Note: There is an exception (isnít there always!). Peony plants must have all the dead leaves cleared away and the stalks cut to about 2Ē above the ground. Do not compost this; bag it and put it out in the garbage. Peony debris can harbour botrytis, a grey mould, that can be very damaging to the plant.
A lot of my perennials didnít come back in the spring. How come? And how can I make sure theyíll survive this winter?
Hmm! Any number of reasons! Perhaps the most common one though is moisture. Perennial beds need to be moist going into winter - if the soil is dry it can be very hard on the plants (and trees and shrubs). Weíve had very dry late falls the last few years so itís important to keep an eye on the soil, and water if necessary - even in November if itís been mild with no rain or snow!
Also, in areas where the snow is quick to leave in the spring, the plants can be covered with a 4-6Ē layer of mulch (leaves or peat moss) once the ground is going to stay frozen solid and left until it is certain the warmer weather is here to stay. Quite often there is a week or two in February or March when the weather gets unseasonably warm, the snow melts, the soil warms up, and the little plants wake up and start to grow - only to be blasted with -30 for the next 2 months! Tender new growth canít survive that.
Why didnít some of my new perennials seem to do much this year?
Some perennials will put on a good show the first summer they are planted; others need to get accustomed to their new home. A good rule of thumb is that perennials are planted for next year not this! A perennial gardener is, of necessity, a patient gardener!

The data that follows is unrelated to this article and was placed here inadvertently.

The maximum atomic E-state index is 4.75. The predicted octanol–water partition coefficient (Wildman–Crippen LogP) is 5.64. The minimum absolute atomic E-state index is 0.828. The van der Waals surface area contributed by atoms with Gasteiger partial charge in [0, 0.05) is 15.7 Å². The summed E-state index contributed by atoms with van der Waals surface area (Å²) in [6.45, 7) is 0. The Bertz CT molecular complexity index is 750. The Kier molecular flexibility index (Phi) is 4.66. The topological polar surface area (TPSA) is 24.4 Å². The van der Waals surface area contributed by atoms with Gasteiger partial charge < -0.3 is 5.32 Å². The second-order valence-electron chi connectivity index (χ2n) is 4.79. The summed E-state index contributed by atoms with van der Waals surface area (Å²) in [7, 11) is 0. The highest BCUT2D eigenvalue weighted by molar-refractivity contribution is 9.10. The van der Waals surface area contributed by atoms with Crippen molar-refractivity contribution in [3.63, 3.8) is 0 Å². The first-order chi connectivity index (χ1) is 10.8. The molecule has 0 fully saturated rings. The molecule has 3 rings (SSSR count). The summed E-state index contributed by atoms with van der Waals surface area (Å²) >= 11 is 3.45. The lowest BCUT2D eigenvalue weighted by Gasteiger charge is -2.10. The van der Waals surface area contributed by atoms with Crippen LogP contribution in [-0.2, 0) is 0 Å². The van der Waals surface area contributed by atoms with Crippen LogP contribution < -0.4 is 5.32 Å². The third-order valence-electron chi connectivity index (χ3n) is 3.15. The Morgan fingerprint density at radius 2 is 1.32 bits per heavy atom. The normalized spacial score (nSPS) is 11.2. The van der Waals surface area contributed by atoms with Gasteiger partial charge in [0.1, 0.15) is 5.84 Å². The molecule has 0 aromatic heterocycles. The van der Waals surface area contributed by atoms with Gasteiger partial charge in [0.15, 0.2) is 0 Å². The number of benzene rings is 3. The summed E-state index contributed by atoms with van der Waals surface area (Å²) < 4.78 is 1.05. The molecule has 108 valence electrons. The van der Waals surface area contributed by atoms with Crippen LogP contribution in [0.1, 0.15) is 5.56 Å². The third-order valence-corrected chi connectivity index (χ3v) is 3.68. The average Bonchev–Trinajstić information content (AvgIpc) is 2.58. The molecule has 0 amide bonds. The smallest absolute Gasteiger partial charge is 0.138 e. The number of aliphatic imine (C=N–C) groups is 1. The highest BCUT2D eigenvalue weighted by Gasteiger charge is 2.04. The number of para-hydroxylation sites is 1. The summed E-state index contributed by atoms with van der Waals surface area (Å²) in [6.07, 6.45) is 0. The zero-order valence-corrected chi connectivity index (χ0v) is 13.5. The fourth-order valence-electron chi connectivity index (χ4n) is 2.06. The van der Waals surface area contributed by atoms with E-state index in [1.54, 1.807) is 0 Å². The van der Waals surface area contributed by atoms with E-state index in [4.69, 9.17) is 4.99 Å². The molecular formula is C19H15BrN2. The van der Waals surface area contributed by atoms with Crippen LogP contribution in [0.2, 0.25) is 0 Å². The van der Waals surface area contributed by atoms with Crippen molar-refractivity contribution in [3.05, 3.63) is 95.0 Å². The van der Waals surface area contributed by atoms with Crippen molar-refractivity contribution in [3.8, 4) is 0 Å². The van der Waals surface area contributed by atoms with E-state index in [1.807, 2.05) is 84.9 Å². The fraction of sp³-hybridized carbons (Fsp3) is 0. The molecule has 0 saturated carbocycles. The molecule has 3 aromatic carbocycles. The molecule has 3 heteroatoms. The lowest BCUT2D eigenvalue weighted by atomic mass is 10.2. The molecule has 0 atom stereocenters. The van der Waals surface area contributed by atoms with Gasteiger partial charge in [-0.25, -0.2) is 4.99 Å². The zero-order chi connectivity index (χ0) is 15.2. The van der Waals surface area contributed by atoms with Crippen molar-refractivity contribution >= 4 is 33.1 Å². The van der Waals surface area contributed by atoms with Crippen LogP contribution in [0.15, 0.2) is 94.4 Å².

How late can I plant perennials?
Perennials can be planted right through to fall, usually until at least the end of September. As long as they have a couple of weeks of warm weather to settle in, theyíll be fine.
If you donít think there is enough time for your perennial to adjust, just plant it in its pot! It will survive quite nicely and you can dig it up in the spring and then plant it properly.
Poinsettias are very temperature sensitive; they neither like to be too warm nor too cold; something in the range of 60 - 70 F/ 16-21 C is ideal. Take your poinsettia home in a well warmed vehicle. Once home, place your poinsettia away from any drafts (near windows, doors, or heat vents) in a spot where it will receive at least six hours of bright, but not direct, sunlight.
As poinsettia stems and branches are easily broken from pressure put on them, when taking your poinsettia home, support your well wrapped poinsettia from the base, taking care not to crush the sides of the sleeve in any way. Take your poinsettia out of the sleeve as soon as possible by carefully ripping or cutting the sleeve from the bottom up. Do not try to save the sleeve. To help prevent stem breakage, put your poinsettia in a place where it will not be touched or brushed against.
Poinsettias do not like to be too wet nor too dry. Water to the point of water running out of the drainage holes whenever the soil is dry to the touch or when picked up, the plant feels lighter than you would think it would be. To avoid drowning the plant, do not allow the poinsettia to sit in water. If you leave the poinsettia in the speed hat we supplied at the time of sale, we recommend removing the speed hat before watering and watering the plant over a sink, replacing the speed hat after dripping ceases.